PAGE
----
The Commission finds that there is uncertainty as to whether there was a guard at the Dispensary area that night and who this guard might have been. This uncertainty would have been avoided with proper supervision on the part of the Polytechnic on the deployment of guards. The Commission established that at the time of the incident there were no gates at the entrances, notably the entrance leading to Hyrid Hostel and the one leading to where the body was found. In addition, the security lighting around the hostels was inadequate. Gates have since been installed at all entrances and the security lighting system has been improved. The Commission failed to establish how Mr. Victor Mandiwe found the alleged second suicide note because he was not interviewed as he was reported to be in the Republic of South Africa. The Commission agrees with Mr. Allan Chipwere that had this large note, written on size A3 paper, been on Robert’s bed, Allan would not have failed to see it. The Commission therefore finds that the second note could not have been on Robert’s bed. The Commission was not able to establish how the handset that Robert used that night while in Ndagha’s room, was found in his locker in his room early in the morning of 24th September, 2011. The Commission finds that the Polytechnic negligently handled the mobile phone issue. The phone should have been handed over to the Police for appropriate investigations. The Commission finds that the issue of Robert’s room key was negligently handled. After the key was discovered in his pocket the Polytechnic Administration gave it to and left it with another student. The key should have been handed over to the Police as part of the evidence in the matter.
The Commission established that most of the major political parties in Malawi have political wings at the Polytechnic. The Commission finds that the interaction between these wings was not always cordial. In some instances it led to violence between the factions, which has been
65
described by one witness as “savage politics”. The Commission agrees with these observations. The Commission established that the system for quickly locating students in times of urgent need at the Polytechnic is not properly maintained. This is demonstrated by the fact that when the Police came to look for Robert Chasowa, the Administration could not trace him on the information on his file which had since changed.
(l) Conduct of the Police
The Constitution of the Republic of Malawi in section 153(1) provides that the Malawi Police Service shall be an independent organ of the executive which shall be there to provide for the protection of public safety and the rights of persons in Malawi according to the prescriptions of the Constitution and any other law. Section 153 (2) further provides that the Malawi Police Service shall enjoy only such powers as are necessary for the protection of rights under the Constitution and the maintenance of public safety and public order in accordance with the prescriptions of the Constitution and the law. The Constitution further provides in section 158 (1) that members of the Malawi Police Service shall ensure that they exercise their functions, powers and duties as impartial servants of the general public and the Government of the day. Pursuant to these provisions section 4 of the Police Act, (Chapter 13:01) of the Laws of Malawi provides for the general functions of the Police. In particular, Section 4(1) of the Act provides that the Police service shall be employed in and throughout Malawi for the: (a) prevention, investigation and detection of crime; (b) apprehension and prosecution of offenders; (c) preservation of law and order; (d) protection of life, property, fundamental freedoms and rights of individuals,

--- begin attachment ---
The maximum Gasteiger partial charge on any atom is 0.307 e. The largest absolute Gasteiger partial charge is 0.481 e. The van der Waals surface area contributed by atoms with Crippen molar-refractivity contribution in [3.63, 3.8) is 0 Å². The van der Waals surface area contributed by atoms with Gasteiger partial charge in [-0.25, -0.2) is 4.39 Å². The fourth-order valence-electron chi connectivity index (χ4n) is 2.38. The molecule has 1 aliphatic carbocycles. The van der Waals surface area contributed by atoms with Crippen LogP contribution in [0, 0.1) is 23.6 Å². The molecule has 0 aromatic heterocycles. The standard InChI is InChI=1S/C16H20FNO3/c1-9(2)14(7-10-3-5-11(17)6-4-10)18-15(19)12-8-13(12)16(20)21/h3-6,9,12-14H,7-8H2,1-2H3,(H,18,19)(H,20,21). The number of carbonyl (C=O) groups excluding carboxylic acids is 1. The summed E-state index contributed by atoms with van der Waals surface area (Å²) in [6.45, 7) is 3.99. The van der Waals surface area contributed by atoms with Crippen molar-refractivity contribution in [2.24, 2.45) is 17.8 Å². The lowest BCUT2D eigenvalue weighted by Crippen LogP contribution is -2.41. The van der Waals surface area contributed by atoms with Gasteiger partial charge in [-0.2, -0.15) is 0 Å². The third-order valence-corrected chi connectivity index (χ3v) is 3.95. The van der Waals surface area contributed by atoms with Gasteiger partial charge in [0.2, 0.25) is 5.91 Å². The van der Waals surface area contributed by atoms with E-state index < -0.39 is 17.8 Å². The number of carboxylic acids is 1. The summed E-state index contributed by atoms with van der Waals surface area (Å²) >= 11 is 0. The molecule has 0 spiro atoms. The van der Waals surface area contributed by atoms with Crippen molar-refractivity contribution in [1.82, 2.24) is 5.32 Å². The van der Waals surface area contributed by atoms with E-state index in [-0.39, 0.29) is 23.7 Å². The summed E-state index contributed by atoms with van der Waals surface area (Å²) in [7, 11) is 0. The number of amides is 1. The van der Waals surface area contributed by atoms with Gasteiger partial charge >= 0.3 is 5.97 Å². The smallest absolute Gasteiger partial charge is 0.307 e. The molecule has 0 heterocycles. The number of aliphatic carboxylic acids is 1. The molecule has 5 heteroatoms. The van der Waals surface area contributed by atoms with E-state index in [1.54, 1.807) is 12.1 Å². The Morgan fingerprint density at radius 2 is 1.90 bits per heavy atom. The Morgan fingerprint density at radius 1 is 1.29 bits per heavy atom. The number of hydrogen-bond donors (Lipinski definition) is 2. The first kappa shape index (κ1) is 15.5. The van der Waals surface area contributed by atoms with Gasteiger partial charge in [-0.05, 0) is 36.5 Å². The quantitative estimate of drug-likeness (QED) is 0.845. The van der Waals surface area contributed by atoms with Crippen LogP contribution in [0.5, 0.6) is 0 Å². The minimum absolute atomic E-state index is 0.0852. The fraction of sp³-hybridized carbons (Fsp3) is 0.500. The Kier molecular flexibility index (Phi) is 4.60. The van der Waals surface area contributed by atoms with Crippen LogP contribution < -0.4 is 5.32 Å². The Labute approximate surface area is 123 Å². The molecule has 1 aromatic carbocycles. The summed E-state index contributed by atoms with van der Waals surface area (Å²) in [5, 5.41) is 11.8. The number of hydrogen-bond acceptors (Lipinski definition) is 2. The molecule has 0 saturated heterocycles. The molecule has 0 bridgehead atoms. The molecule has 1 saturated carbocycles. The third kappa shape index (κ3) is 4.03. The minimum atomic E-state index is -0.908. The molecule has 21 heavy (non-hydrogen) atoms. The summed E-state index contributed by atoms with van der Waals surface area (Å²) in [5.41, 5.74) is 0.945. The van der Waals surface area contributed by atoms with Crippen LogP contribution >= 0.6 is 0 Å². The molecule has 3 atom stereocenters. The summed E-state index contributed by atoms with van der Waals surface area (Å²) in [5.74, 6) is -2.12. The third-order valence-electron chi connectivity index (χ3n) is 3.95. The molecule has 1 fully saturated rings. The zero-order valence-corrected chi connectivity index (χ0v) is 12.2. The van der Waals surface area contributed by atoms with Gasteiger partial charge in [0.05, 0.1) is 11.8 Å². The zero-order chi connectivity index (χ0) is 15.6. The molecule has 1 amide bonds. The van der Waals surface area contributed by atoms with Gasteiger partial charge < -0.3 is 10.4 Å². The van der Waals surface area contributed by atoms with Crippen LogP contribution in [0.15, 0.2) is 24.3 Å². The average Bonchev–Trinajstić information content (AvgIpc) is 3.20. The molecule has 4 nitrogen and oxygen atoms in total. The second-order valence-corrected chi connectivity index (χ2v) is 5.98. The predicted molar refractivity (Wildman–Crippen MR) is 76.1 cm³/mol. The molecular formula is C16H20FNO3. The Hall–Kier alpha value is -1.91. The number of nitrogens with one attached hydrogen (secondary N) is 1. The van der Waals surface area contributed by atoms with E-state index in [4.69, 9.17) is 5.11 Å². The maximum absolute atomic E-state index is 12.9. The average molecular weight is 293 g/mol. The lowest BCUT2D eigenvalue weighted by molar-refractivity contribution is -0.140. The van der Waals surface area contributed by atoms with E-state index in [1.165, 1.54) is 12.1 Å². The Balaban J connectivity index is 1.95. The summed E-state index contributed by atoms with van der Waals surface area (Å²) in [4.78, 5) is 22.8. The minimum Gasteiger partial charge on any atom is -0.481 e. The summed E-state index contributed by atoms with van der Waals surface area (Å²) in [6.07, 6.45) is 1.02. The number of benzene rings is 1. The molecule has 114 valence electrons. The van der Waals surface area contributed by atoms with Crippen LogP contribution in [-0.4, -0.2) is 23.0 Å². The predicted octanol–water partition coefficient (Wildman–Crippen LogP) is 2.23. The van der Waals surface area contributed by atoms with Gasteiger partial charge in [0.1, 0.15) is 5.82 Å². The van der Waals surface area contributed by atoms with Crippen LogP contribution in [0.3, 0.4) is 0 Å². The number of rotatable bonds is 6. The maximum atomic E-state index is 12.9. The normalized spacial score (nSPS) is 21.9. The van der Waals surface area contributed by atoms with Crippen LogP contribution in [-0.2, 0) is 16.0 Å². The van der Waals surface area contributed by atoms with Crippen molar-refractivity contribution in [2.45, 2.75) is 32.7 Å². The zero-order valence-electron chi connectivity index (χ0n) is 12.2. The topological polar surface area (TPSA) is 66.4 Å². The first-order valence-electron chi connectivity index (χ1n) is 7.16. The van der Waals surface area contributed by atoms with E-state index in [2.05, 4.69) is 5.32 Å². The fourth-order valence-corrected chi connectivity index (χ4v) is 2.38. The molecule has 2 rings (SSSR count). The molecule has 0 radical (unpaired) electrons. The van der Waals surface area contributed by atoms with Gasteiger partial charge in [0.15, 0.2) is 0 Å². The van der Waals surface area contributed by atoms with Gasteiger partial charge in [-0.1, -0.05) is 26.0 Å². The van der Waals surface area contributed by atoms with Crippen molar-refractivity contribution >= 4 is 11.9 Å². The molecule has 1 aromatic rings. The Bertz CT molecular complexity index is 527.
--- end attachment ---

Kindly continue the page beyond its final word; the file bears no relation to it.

66
(e) due enforcement of all laws with which the Police are directly charged; and (f) exercise or performance of such other powers. The Commission finds that when the incident was reported to the Police they responded promptly and went to the scene. The Commission finds however, that the Police did not take measures to preserve the scene and did not invite a medical examiner to examine the body before it was removed from the scene. The Commission further finds that the Police did not act diligently enough. They did not immediately summon any of the guards who were on duty on this night for questioning. Had the Police done so, the critical guards who are now missing would have been questioned. In that way useful information about the events of the night of 23rd – 24th September, 2011 would not have been lost. The Commission finds that Detective Sub/Inspector Chambwinja lied to the Commission when he testified that Mr. Dindo Malipilo told him that he saw a person going up the stairs to the corridor above the scene of the incident just before he heard the groaning. The Commission finds that there was heavy presence of senior Police officers from the SRPH and the National Police Headquarters during the post-mortem examination. The Commission finds that the Police did not give the family the option of being present during the post-mortem examination. The Commission also finds that the Pathologist was given unsolicited information in the form of the alleged suicide note after the post-mortem examination. The Commission finds this to have been a deliberate attempt on the part of the Police to influence the decision of the Pathologist to perpetuate the suicide theory.